A long time ago, there was a painter on television named Bob Ross. “Let’s paint some happy little trees,” I would hear him say. He could paint mountains, trees, and streams in just minutes. He was able to paint landscapes very well because he knew what trees looked like up close and from afar.
When I mix a live song, I’m painting a landscape picture like Bob…but with sound. The more familiar I am with musical instruments and sound frequencies (the individual trees and bushes), the more beautiful a painting I can create.
The following is a brief outline of the basic frequency ranges and their characteristics. However, before you jump on down, you need to know two words; fundamentals and harmonics.
A note on a piano has a specific pitch. However, we don’t hear one frequency of, say 659 Hz. Instead, we hear a variety of frequencies that are created by different sine waves produced from the piano string. The sine wave frequency that we hear at the specific pitch as a note is known as the fundamental. Usually, the fundamental is the strongest of the sine waves.
Above the fundamental are these additional sine wave components (harmonics) that are mathematically related to the fundamental. Specifically, they are multiples of the fundamental. Let’s take simple numbers. Say 500 Hz. The fundamental is 500 Hz. Then the harmonics (those related sine waves) occur at 1 kHz, 1.5 kHz, 2 kHz and on up until the energy of the frequency is gone. Now we are talking frequencies as high as 8-10 kHz when a sound is played at the initial 500 Hz fundamental level. Welcome to harmonics.
With those words in mind, let’s continue on to the frequency range overview.
1 Hz to 20 Hz
This is the sub-sonic frequency range in which sound isn’t heard as much as it is felt. Some pipe organs can produce sounds this low. For the typical worship team, you don’t have musical instruments that produce sounds this low.
20 Hz – 40 Hz
This is the start of the bass range. The bass range runs from 20 Hz to 160 Hz. The 20-40 range can be thought of as the sound of distant thunder. The piano and organs can play down in this range.
40 Hz – 160 Hz
In comes the drums! In comes the electric bass! Now your band is starting to get their groove on. [did I just write that?] This range is the start of the lower end of most musical instruments.
160 Hz – 315 Hz
We’ve just left the bass range and entered into the mid range frequencies. This “mid” range runs from 160 Hz up to 5,000 Hz. In this lower end of the mid range, we find our tenor+ singers and many lower fundamental frequencies of instruments.
315 Hz – 2,500 Hz
This mid frequency range carries a majority of the lower harmonic frequencies. Additionally, if we were to cut frequencies above and below this range, we could still here the sounds quite well, though it would have more of a generic rotary-dial telephone quality.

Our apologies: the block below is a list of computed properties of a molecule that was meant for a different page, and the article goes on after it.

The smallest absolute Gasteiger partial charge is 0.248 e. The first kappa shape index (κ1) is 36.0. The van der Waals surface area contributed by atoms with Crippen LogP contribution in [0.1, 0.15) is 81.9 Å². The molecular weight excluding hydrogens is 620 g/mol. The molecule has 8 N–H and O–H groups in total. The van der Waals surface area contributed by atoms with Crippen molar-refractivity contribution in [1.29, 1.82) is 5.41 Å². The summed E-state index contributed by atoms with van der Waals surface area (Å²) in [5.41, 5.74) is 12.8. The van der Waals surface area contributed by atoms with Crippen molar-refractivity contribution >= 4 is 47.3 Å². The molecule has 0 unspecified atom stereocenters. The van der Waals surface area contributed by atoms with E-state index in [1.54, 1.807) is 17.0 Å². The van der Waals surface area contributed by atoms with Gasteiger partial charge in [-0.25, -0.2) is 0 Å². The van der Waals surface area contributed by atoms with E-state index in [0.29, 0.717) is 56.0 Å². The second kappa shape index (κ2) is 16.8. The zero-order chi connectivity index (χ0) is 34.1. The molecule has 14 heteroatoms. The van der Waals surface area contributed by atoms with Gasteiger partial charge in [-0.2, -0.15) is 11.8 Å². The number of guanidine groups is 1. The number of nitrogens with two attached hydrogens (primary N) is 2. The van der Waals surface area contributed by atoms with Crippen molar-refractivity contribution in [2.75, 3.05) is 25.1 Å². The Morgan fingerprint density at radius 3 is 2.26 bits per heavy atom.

2,500 Hz – 5,000 Hz
This is the “Upper Mid” range also known as the range of “Presence.” This range gives us many vocal harmonics. Frequencies in this range also bring clarity and definition to a sound. Our ears are very sensitive to frequencies in this range.
5,000 Hz – 10,000 Hz
This range is also known as the Brilliance frequency range. Boosting frequencies in this range produce a brighter sound. Note that the highest fundamental frequency produced by an instrument is around 4,000 Hz. Therefore, this brilliance range is filled with harmonics.
10,000 Hz – 20,000 Hz
You don’t hear much, musically, that occurs in this extremely high frequency range. High harmonic frequencies may occur up here but not much past 15,000 Hz that would be even noticeable.
The above is a short and simple description of the different frequency ranges and their importance.
I’ve seen multiple resources (books and web sites) that break these out a little differently. Some even have musical instrument ranges set differently, such as a flute playing up to 2300 Hz where another says 2100 Hz. This frequency chart gives you some more details but has 5 frequency ranges instead of 6. Everyone has an opinion as to specific range numbers but for the most part, the ranges are very similar.
This point is this…sound lives within and across frequency ranges. When you can grasp these frequency range characteristics, it will help you understand what you are hearing and how you can better sculpt your mix.
[A little eq'ing tip; when you see a frequency range for an instrument, don't think you have to restrict that instrument to that range or boost only in the areas that some book or article specifies. There are many genres of music and each type brings a different mixing style. Articles can give you a good starting point for eq'ing an instrument but in the end, mixing is more of an art and less of a science.]